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Do’s and Don’ts of technology choices in DEI efforts

Organizations have finally realized the importance of dedicated DEI efforts to create a diverse and inclusive workplace. Diversity, Equity and Inclusion are being incorporated into the overall goals, however, the focus on getting technology to aid DEI initiatives is low. This is because organizations struggle with decisions related to technology as it is a long term investment.

Here is a list of do’s and don’ts to ease the decision-making process.


  • Understand the why before the how: Before making technology solution choices, it is imperative to decide the long term DEI goals that they would help achieve. Define clear objectives and metrics that would help gauge their success. Once finalised, share these with the technology solution providers and ask how their tool would help your organization achieve those goals.

  • Do what’s right for you: There are many software solutions available for different specialized requirements such as ERG management, talent development, diversity analytics etc. Understand the problem you are trying to solve and get the suitable solution for it. Don’t onboard a partner simply because another company has opted for their services. A one-size-fits-all solution does not exist as the diversity goals of a firm depend on its unique blend of workforce dynamics and existing programs.

  • The proof is in the pudding: If possible, opt for a proof of concept of the software. This helps in figuring out the compatibility between existing systems and new ones. It also gives the core team, who would be using the technology on a daily basis, a comprehensive hands-on experience to gauge the ease of use and uncover many other features.

  • Focus on training and adoption: A common mistake made after opting for a software solution, is not focusing on training all employees on how to use it. Only the core team receives training. However, for a DEI technology solution to be successful, all employees should be well-versed with its usage to interact with one another, participate in surveys and join relevant ERGs. Awareness is key for organization-wide adoption.


  • Don’t delay: Opting for a software solution to manage DEI initiatives is often an afterthought. Companies usually experiment in the offline space and end up having multiple programs, events and initiatives before they realise that it is cumbersome to manage. Don’t delay investing in a software tool. Move to online systems from the get-go to maximise the potential of your efforts and track metrics better.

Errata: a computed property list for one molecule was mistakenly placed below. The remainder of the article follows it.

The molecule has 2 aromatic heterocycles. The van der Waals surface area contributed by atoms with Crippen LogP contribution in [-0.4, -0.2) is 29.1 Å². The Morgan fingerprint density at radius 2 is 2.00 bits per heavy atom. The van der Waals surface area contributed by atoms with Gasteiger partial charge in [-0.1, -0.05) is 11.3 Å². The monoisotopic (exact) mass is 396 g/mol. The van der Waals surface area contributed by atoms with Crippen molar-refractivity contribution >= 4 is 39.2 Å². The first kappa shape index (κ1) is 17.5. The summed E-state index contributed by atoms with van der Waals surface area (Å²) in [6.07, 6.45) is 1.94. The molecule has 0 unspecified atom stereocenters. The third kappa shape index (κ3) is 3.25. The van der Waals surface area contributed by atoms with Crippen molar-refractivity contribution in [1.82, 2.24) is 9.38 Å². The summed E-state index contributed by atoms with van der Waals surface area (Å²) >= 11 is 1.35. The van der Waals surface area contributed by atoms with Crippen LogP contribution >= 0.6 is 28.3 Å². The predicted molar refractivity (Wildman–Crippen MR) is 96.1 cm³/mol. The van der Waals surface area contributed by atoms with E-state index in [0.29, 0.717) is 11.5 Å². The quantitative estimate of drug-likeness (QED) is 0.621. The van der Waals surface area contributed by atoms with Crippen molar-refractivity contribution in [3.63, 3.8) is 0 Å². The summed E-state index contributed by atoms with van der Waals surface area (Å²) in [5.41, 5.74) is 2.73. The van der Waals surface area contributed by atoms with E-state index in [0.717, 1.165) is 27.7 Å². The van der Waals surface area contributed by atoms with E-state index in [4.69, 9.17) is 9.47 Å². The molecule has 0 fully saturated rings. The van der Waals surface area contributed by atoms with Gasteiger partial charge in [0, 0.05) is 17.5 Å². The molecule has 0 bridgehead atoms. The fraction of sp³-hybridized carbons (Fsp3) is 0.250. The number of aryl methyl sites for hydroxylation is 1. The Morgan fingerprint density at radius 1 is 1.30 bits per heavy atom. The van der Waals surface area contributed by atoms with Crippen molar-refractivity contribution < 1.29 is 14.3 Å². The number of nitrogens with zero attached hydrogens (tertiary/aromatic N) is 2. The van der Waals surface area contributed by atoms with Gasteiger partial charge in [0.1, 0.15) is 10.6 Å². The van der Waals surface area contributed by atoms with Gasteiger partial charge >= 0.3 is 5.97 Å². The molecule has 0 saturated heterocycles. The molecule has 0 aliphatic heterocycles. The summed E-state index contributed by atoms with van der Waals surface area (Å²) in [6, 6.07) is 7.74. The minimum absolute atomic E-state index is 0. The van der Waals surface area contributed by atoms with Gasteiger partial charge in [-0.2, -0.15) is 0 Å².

• Don’t have a unidimensional outlook: At times, organizations focus on a single aspect of diversity such as gender or race. This does not maximize the potential offered by DEI management tools and makes the investment in them seem excessive. The intersectionality of data which can be unearthed using technology should be harnessed to develop meaningful programs.

  • Don’t find local solutions for global needs: Organizations opt for different local service providers for location-specific needs as and when they arise. This can pose a challenge for truly global firms. These local solutions are difficult to scale and will need to be consolidated at some point. Instead opt for location-independent global software solutions.

  • Don’t underestimate the power of integration: Many vendors specialise in certain aspects in the range of DEI activities available. This might mean engaging with multiple vendors at the same time. The ease of integration among technologies becomes a critical factor. With constant developments in the field of technology, flexibility in integration impacts employee experience and overall data analytics.

Technology solutions that support organizational DEI goals are long-term investments. They should be chosen wisely and in a timely manner to help the organization thrive, not just survive.

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